Does choosing a Netflix movie make you feel like this?
If you can relate, hopefully this guide takes a weight off your cinema-inclined mind.
Step 1) Ask yourself, “Who will be watching this film?” If you’re watching by yourself, skip to step 2. If you’re watching with others, read on: There’s nothing worse than picking out the perfect film for yourself, only to find that those in your viewing party are vehemently against romantic time-period movies, for instance, or are allergic to Tom Selleck. Avoid these major conflicts by knowing your audience and including them in the decision making process.
Step 2) What genre would be appropriate? If you’re watching alone, to choose your genre simply add your standard genre preference + your current state of mind. If you prefer romantic comedies normally and you’re feeling romantic….well, the choice is just obvious. However, you may typically gravitate towards violent action movies, but find yourself in a fragile state of mind after hitting a squirrel on the way home from work, and thus opt for a comedy (with no woodland creatures).
If you’re watching with a group, note that no one will by 100% happy. You might hit an unexpected 70%+ satisfaction rate (like in the case of “Guardians of the Galaxy”) but you’re aiming closer to 55% enjoyment/ person.
The key is to know everyone’s preferred genre, rule out the extreme outliers, and make a decision based on whoever’s turn it is to compromise. (In our house, I have more get-out-of-compromise cards than my husband because, frankly, he’s nicer.) So for instance, if I prefer romantic comedies and my husband prefers sci-fi/fantasy, we can eliminate strictly romance or sci-fi movies, and find something with elements of both. Thus we could land on my choice, Stardust, or Ironman, if I’m feeling like I owe him…or it’s his birthday.
Step 3) Find a Movie that You Know You Like, and Check the “More Like This” Tab This is the easiest way to possibly find a movie that you might sort of like.
On the pros side:
- You narrow your massive genre search to a handful of potential winners.
- One of those might be a real gem.
On the cons side:
- You don’t know if the movie is actually similar to the one you watched or, say, just happens to have the same actor in it. (Sandra Bullock is great, but While You Were Sleeping is very different than Hope Floats.)
- You might have tried this trick too many times, and have watched all the “More Like This” options that look remotely watchable. For shame.
- You’ll potentially experience the massive panic attack that comes with comparing a new movie to an old favorite. (These attacks can be ameliorated by watching new movies with friends. Or wine and chocolate. Or popcorn. Ideally all of the above.)
- Occasionally you get bizarre suggestions that make you question the whole “more like this” system: For instance, if you’ve watched Grease, Grease 2 is a logical suggestion. But you’re also encouraged to watch Twilight, which I think you’ll find has a slightly less bubbly musical feel to it.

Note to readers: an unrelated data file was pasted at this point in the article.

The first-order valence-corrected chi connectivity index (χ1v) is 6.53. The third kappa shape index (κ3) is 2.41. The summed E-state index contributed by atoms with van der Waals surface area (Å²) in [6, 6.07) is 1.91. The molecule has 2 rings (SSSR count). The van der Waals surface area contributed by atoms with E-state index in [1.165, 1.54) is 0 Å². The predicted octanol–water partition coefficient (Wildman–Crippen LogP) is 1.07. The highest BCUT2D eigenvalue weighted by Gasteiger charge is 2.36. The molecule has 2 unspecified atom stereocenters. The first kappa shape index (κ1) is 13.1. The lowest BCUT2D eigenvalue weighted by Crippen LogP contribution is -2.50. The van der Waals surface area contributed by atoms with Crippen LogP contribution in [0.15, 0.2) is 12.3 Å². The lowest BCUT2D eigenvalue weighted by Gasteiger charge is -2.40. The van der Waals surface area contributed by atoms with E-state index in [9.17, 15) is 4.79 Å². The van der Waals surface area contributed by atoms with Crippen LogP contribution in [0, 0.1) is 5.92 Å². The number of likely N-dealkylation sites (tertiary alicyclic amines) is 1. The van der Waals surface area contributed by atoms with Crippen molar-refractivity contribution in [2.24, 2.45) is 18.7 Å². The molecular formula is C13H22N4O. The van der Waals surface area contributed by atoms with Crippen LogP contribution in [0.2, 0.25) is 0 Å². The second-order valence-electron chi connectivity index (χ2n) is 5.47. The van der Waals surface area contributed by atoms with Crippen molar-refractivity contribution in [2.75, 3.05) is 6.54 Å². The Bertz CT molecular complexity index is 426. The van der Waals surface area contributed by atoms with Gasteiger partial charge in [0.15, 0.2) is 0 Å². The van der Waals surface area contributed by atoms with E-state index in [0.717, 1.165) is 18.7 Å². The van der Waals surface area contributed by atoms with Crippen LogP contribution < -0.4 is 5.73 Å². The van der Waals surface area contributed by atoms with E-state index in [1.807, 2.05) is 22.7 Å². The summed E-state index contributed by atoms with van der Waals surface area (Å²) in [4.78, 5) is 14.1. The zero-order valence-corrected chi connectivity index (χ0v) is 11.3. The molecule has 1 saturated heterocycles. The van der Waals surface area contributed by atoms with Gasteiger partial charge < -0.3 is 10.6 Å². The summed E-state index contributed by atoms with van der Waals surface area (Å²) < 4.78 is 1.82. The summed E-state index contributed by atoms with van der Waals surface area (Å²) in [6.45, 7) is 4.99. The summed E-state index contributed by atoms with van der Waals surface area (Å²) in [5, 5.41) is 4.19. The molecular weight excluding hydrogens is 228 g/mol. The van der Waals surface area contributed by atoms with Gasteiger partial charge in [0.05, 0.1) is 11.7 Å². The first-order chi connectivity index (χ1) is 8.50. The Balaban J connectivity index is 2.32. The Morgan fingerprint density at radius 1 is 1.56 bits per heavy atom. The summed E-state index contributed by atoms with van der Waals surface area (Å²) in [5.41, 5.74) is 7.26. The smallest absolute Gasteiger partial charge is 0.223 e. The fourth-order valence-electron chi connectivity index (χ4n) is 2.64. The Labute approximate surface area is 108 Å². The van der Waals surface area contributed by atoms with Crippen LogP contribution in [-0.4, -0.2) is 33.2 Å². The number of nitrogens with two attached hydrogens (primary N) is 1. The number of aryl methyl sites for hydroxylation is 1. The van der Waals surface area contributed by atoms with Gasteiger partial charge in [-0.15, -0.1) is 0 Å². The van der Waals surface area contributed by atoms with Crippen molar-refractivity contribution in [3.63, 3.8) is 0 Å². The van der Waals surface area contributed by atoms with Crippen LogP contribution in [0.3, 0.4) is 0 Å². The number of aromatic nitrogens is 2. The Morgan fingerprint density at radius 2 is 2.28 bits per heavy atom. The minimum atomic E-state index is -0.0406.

If you land on a keeper, move to step 5. If you’re stuck on a few possibilities go to step 4.
Step 4) Read Reviews for Select Movies This step is actually not helpful and should be ignored. Why? Because the people reviewing the movies are inevitably not you and their qualifications for “good” movies are probably just
different than yours wrong. If I had a nickel for every 5-star review that made me NOT want to watch a movie, I’d be able to afford going to the movies instead of Netflix. For instance, I’m not against “wholesome” movies, but if the wholesome actors are so bad that I’m getting stress-sweats watching them, the movie is simply not 5-star material. You’ll probably find a better movie by closing your eyes and randomly stabbing a choice on the screen with your finger.
Step 5) Use Your Tie-Breakers If you’re struggling to narrow down a movie based on steps 3 and 4 alone, try these standard tie-breakers:
- Choose based on the length of the film (Hint: The longer you take picking out your Netflix movie, the shorter the movie you’ll want to watch)
- Choose based on Netflix’s new ambiguous “%match” guess for your movie preferences. Note that if you and someone else in your family both use the same Netflix profile, your results may be skewed. For instance, I’m not really sure how they score a movie match for someone who ostensibly liked Stranger Things and Christmas Kiss.
- Choose by actor preference.
- OR (my personal favorite) pick two that you definitely think you’d like, and in a moment of panic which we’ll call spontaneity, irrationally abandon both and choose a random third option instead.
Step 6) Watch the First 3 Minutes of Your Selected Movie Even for the noncommittal, watching 3-minutes of anything probably won’t kill you right away.
However, stop watching the movie immediately if any of the following occurs:
- After 3 minutes, the opening credits are still rolling
- The acting is giving you stress-sweats (See Step 4)
- You didn’t realize the movie was English sub-titles only and you have the multi-tasking ability of a rock.
- The plot is so corny that you find yourself dry-heaving.
- You can’t stomach the __________ (fill in the blank with your deal-breaker.)
If you can’t continue your film, repeat steps 3-5 until you’re satisfied or skip to step 8.
Step 7) Enjoy the Rest of Your Film- Probably Congratulations! You’ve already invested 40 minutes in this film before it ever started, so let’s hope it is worth it.
Step 8) Give Up on Netflix for the Night What can I say? Once in a blue moon you’ll find a Netflix golden nugget that makes you believe you can find true bliss every time…but that’s a myth, like Elvis being alive or “delicious” low-fat sour cream. Accept it. And possibly blog out your frustration.